After Sima Matthes' husband passed away in 2006, letters asking that she pay off his credit card debts began arriving within a month.
"I found out only after I'd paid that I wasn't responsible for debt incurred only in his name," says the 41-year-old assistant preschool teacher who lives in Freeport, N.Y. "If I'd known that before, I'd have used that money to pay other bills."
Debt collection agencies frequently employ specially trained representatives who make sympathetic calls to husbands, wives, children and other family members to urge them ever-so-gently to pay what the loved one owed.
But you can hang up.
"There is an orderly court process, called probate, for the collection of a deceased person's debts," says Sally Hurme, senior project manager of health and supportive services at AARP, "and it doesn't include harassing calls from debt collection agencies."
Such calls are frequently successful, with some families believing it a matter of honor to pay family debts. But a consumer alert, "Paying the Debts of a Deceased Relative: Who Is Responsible?," published by the Federal Trade Commission, warns that a surviving family member usually has no legal responsibility for the debts of a deceased relative. According to the FTC, typically only a surviving spouse can be required to cover the deceased's debts, but even that obligation may be limited, as Matthes learned the hard way.
"You really need to consult an attorney in the state where the will has been filed," says Martin Shenkman, a New York attorney who specializes in estates. "The impact of state laws can be significant."
Creditors file during the probate process, and debts — whether an electric bill or a mortgage — are paid out of the estate before disbursements are made to heirs. Often secured assets — like a house or a car — have to be sold to pay the deceased's debts. If there is not enough in the estate, debts typically go unpaid, but it's possible that legitimate creditors can completely deplete an estate, leaving nothing for the heirs.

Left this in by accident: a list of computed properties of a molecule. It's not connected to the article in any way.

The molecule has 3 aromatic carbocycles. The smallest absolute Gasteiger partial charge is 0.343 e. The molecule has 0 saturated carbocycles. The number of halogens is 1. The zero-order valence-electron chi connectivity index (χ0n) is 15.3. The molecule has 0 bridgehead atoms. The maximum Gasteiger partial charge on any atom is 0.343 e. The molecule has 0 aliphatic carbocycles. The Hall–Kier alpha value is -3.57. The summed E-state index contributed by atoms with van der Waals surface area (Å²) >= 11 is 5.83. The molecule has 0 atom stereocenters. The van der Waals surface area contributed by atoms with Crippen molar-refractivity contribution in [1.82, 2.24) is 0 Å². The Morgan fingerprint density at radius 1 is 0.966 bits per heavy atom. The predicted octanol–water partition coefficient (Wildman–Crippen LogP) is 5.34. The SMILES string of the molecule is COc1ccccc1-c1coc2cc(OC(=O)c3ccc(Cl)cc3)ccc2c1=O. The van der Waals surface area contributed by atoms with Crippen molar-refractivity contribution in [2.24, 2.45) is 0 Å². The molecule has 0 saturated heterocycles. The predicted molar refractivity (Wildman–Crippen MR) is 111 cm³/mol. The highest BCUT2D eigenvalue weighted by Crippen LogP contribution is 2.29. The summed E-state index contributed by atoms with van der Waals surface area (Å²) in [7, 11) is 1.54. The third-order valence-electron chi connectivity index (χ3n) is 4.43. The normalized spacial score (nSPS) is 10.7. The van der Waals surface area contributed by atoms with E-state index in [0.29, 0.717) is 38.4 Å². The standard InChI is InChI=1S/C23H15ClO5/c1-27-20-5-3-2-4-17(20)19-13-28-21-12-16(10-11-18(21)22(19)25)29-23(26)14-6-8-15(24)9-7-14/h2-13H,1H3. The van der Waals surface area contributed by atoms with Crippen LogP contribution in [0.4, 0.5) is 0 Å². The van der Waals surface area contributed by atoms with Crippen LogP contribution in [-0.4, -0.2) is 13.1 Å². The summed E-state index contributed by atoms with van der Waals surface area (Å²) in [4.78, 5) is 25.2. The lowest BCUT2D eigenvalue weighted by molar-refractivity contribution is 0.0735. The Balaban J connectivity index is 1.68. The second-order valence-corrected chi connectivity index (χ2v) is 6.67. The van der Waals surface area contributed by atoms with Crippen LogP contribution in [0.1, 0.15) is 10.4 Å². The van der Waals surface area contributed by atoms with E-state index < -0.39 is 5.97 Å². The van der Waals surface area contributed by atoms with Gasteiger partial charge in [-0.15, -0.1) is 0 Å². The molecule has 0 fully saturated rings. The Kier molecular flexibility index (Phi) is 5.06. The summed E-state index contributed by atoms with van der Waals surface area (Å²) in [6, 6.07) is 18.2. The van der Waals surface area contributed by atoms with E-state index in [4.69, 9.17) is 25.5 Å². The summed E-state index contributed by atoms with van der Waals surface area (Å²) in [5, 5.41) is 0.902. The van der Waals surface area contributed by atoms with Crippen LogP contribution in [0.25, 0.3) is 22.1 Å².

Just say no
Here's the bottom line when dealing with debt collection agencies:
- You do not have to speak with debt collectors who contact you about the debts of a deceased relative. Refer them to the executor or administrator of the estate.
- Do not give out any personal information. There are scam artists posing as debt collectors who check obituaries and then contact relatives.
- To stop a debt collector from calling you, send a certified, return-receipt requested letter saying that you do not wish to be contacted again.
Report any problem with a debt collector to your state attorney general's office and the Federal Trade Commission. For more information about debt collection, see the FTC's "Debt Collection FAQs: A Guide for Consumers."
Cathie Gandel writes on consumer and financial issues.
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